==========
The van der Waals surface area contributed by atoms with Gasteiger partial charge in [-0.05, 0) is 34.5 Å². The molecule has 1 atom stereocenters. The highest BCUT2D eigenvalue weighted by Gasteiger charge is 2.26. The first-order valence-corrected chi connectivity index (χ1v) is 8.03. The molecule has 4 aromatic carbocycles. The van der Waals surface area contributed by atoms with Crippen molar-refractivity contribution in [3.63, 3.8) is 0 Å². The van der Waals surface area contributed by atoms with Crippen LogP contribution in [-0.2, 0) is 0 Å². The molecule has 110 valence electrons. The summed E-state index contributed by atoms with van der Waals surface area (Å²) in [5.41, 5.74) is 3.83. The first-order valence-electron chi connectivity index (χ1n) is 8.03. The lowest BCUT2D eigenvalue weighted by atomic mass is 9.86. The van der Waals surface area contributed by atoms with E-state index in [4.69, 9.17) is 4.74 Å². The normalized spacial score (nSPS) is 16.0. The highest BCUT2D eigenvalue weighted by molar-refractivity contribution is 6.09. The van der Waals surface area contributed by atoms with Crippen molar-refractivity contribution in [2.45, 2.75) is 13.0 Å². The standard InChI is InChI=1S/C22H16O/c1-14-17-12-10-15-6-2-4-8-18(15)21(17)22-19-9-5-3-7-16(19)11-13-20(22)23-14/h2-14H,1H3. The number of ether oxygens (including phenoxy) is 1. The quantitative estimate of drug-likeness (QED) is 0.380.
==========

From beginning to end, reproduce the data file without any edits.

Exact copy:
The van der Waals surface area contributed by atoms with Gasteiger partial charge in [-0.05, 0) is 34.5 Å². The molecule has 1 atom stereocenters. The highest BCUT2D eigenvalue weighted by Gasteiger charge is 2.26. The first-order valence-corrected chi connectivity index (χ1v) is 8.03. The molecule has 4 aromatic carbocycles. The van der Waals surface area contributed by atoms with Crippen molar-refractivity contribution in [3.63, 3.8) is 0 Å². The van der Waals surface area contributed by atoms with Crippen LogP contribution in [-0.2, 0) is 0 Å². The molecule has 110 valence electrons. The summed E-state index contributed by atoms with van der Waals surface area (Å²) in [5.41, 5.74) is 3.83. The first-order valence-electron chi connectivity index (χ1n) is 8.03. The lowest BCUT2D eigenvalue weighted by atomic mass is 9.86. The van der Waals surface area contributed by atoms with E-state index in [4.69, 9.17) is 4.74 Å². The normalized spacial score (nSPS) is 16.0. The highest BCUT2D eigenvalue weighted by molar-refractivity contribution is 6.09. The van der Waals surface area contributed by atoms with Crippen molar-refractivity contribution in [2.45, 2.75) is 13.0 Å². The standard InChI is InChI=1S/C22H16O/c1-14-17-12-10-15-6-2-4-8-18(15)21(17)22-19-9-5-3-7-16(19)11-13-20(22)23-14/h2-14H,1H3. The number of ether oxygens (including phenoxy) is 1. The quantitative estimate of drug-likeness (QED) is 0.380.